Oh, come on! Really? You can't give me the option to name them whatever I want and then just ban me from entering public games? You can't give me the freedom to make a mage named Assfuck Cockthrob on the game that I never plan on playing with other people as long as I live?

OK, it's not the end of the world, but making computers utter profanities against their will is the reason I got into video games in the first place. In the Reagan era I played arcade games purely so I could get the high score and enter my initials on the leaderboard as "ASS." I replayed an entire RPG because I knew that there was one specific point where the female love interest would have to say the line, "Father, I want you to meet my new boyfriend, CUNTBLASTER." How have the decades resulted in less freedom to be childish?

But fine, this time I'll resort to stupid puns.


Get it? Because "monk" sounds like "punk." And CM Punk is a wrestler who -- aw, fuck it.

OK, so I decided that I wasn't going to bitch about it. They're clearly trying to prevent piracy while masking it with a "social" setting that's barely there in the first place. I've been giving this game a liberal amount of leeway, and if it's as good as they say, then it's a necessary evil that I'm willing to live with. Even though I have so few friends, I never have to worry about accidentally exposing my perverted, juvenile name to the guys who absolutely expect that sort of thing from me ... and who do it themselves.


I wish you could play video games, Mrs. Cow. You'd make a wicked barbarian.

I wasn't disappointed. I signed in and decided that my character had a personality flaw that made him think that death was hilarious. Which became even funnier to me when a friend came online and immediately appeared in my game, catching me in mid role-play -- with myself.

That's when I found out that there's an option enabled by default that allows anyone you are friends with through your Battle.net account to join your game at any point without asking. And not just through this specific game. The friend who showed up was someone I added back when I played World of Warcraft. And since both games are made by Blizzard, and both utilize the Battle.net account system, he's automatically on my friends list on my single-player game. So we killed some stuff for a while, and I kind of felt bad about getting mad over that whole "Fuckhole" incident. Hell, I'm friends with my oldest son through that system. Not that he'd be shocked about my stupid anal sex name, but I'm sure it would cause an unwanted conversation with my ex-wife. You get the point.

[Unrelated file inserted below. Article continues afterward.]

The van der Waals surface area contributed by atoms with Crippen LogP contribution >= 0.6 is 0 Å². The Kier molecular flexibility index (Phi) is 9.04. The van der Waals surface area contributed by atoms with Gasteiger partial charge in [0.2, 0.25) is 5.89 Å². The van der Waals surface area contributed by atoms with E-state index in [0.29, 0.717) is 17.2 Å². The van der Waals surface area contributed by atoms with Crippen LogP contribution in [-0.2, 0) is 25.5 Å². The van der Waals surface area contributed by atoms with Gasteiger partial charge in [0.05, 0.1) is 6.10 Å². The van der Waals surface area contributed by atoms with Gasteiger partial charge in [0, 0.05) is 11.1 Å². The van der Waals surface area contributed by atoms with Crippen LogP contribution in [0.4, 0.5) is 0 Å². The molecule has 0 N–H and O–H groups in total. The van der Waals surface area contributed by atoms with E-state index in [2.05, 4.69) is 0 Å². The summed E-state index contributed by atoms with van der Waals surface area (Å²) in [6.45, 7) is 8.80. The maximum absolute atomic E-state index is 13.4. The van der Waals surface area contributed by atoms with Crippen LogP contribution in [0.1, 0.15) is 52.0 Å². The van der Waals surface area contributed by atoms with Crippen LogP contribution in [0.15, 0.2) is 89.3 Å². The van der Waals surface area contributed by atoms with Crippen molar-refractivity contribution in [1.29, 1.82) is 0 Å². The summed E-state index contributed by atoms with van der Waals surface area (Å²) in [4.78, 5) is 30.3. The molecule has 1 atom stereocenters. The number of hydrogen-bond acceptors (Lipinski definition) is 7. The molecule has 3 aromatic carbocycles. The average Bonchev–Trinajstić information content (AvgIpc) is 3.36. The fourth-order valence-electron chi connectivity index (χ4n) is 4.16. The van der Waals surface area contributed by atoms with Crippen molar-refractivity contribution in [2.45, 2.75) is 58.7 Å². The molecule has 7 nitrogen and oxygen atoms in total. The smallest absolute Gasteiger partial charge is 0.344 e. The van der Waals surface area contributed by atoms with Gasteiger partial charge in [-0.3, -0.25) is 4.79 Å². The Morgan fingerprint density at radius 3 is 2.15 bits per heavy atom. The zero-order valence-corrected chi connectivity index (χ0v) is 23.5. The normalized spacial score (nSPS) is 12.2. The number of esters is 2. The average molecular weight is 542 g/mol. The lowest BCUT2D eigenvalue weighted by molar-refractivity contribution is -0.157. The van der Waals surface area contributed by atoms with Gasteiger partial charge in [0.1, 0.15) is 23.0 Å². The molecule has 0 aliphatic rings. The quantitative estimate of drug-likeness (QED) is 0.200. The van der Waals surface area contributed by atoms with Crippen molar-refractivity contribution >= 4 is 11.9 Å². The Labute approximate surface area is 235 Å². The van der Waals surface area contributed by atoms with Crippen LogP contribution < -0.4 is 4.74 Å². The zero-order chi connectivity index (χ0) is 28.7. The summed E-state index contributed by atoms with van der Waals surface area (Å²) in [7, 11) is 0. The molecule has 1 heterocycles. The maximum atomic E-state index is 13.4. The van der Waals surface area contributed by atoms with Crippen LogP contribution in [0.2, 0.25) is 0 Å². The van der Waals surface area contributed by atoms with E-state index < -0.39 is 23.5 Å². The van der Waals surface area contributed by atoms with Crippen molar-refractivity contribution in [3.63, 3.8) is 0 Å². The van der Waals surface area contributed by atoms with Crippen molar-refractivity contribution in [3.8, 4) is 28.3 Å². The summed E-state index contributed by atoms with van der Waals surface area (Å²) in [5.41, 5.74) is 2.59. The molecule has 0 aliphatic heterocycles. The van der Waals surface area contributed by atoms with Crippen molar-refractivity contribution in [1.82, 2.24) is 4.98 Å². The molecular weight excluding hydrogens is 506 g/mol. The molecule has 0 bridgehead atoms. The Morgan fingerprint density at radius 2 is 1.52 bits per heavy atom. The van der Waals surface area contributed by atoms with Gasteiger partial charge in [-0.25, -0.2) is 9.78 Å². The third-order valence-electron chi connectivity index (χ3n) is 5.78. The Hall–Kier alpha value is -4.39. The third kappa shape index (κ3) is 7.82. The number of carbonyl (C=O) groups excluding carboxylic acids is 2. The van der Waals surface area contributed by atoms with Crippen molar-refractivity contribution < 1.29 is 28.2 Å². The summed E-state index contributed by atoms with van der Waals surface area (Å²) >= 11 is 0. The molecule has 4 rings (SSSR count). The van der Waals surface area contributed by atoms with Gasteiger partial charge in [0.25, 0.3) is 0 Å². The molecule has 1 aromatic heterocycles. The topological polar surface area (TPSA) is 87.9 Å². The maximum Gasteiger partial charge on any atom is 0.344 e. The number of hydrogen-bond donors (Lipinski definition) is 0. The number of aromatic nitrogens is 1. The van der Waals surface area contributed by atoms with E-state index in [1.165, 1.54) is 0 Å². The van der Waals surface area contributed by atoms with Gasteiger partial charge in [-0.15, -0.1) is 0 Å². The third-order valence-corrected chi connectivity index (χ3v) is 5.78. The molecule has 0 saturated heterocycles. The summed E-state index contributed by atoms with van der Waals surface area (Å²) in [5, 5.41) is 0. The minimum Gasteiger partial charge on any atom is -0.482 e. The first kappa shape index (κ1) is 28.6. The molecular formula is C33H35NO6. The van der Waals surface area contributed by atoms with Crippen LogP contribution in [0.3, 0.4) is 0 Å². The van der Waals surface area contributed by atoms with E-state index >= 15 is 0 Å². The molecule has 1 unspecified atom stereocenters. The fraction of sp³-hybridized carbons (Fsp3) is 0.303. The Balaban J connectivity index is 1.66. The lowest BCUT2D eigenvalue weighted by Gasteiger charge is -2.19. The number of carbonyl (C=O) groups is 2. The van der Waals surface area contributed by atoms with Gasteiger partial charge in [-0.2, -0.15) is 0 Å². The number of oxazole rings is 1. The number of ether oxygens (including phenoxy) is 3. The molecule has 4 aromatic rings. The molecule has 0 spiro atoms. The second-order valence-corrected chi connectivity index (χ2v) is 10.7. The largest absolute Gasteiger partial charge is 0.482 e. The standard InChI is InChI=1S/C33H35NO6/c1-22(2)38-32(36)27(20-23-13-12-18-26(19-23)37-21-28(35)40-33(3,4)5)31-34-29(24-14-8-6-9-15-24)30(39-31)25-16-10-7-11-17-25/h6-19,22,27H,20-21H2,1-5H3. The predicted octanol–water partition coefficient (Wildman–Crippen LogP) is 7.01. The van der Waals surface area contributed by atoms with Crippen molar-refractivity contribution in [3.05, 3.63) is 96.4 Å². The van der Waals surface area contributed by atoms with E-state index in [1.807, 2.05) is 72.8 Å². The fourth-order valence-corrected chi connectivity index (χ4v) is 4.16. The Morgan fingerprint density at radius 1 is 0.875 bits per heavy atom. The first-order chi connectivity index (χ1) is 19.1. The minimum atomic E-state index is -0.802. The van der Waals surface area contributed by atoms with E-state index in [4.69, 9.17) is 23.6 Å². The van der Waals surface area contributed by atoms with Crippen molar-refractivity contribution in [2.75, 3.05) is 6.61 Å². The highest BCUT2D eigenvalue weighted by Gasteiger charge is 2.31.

The more I played, the more I realized that my cynicism was for nothing. I was just being a whiny child, complaining about change. The game is impossibly fun, and if all I had to do was succumb to a simple social network, then I was --

#3. "Sorry, You Can't Play Your Single-Player Game Because Our Computer Is Broken."

Wait, what? Why is my screen going black? Is it some surprise cut scene? Maybe some Easter egg that triggers when you laugh at gravestones? I tensed in anticipation.

Nope, I got booted back to the start menu. Well, shit. No biggie -- that happens from time to time when you're playing something that's hosted on a remote server. I'll just sign back in and pick up where I left off.

I sighed, clicked the "OK" button and attempted to sign in six more times. This is also common with disconnects, and I tried to cool my slowly heating blood by reminding myself that when you get booted, your character is still active on their servers until their software recognizes that you're no longer connected and kicks you out on their end. A mousy voice in the back of my head started whispering a soft chant of "Single-player game." I signed in for the seventh time.

Oh. Well, that's ... really? I mean, I understand why it's happening. It's launch day for a game that's being hosted on a set of servers designed to handle a certain load of players. After the initial rush of people settles down, there won't be nearly as many people playing the game at the same time. So it's not smart to buy enough servers to handle the entire player base all at once because you'd only need those for the first week. You set up enough to handle your average load so that when things do settle into a rhythm, you don't have a bunch of useless, idle machines sitting around, collecting dust and wasting money.

"For your single-player game that has no offline option." No, stupid voice! Stop that! Let's just exit the game and go in from scratch. Sometimes, it's just a simple bug that's fixed by going in fresh.


MOTHERFUCKER! This is bullshit! I just paid 64 goddamn dollars for a game that- No. You can't let the game turn you into that screaming sack of shit type of personality that permeates the Internet. You hate that person, and you won't become it.

From behind me, my fiance sighed and said, "Motherfucker! This is bullshit!"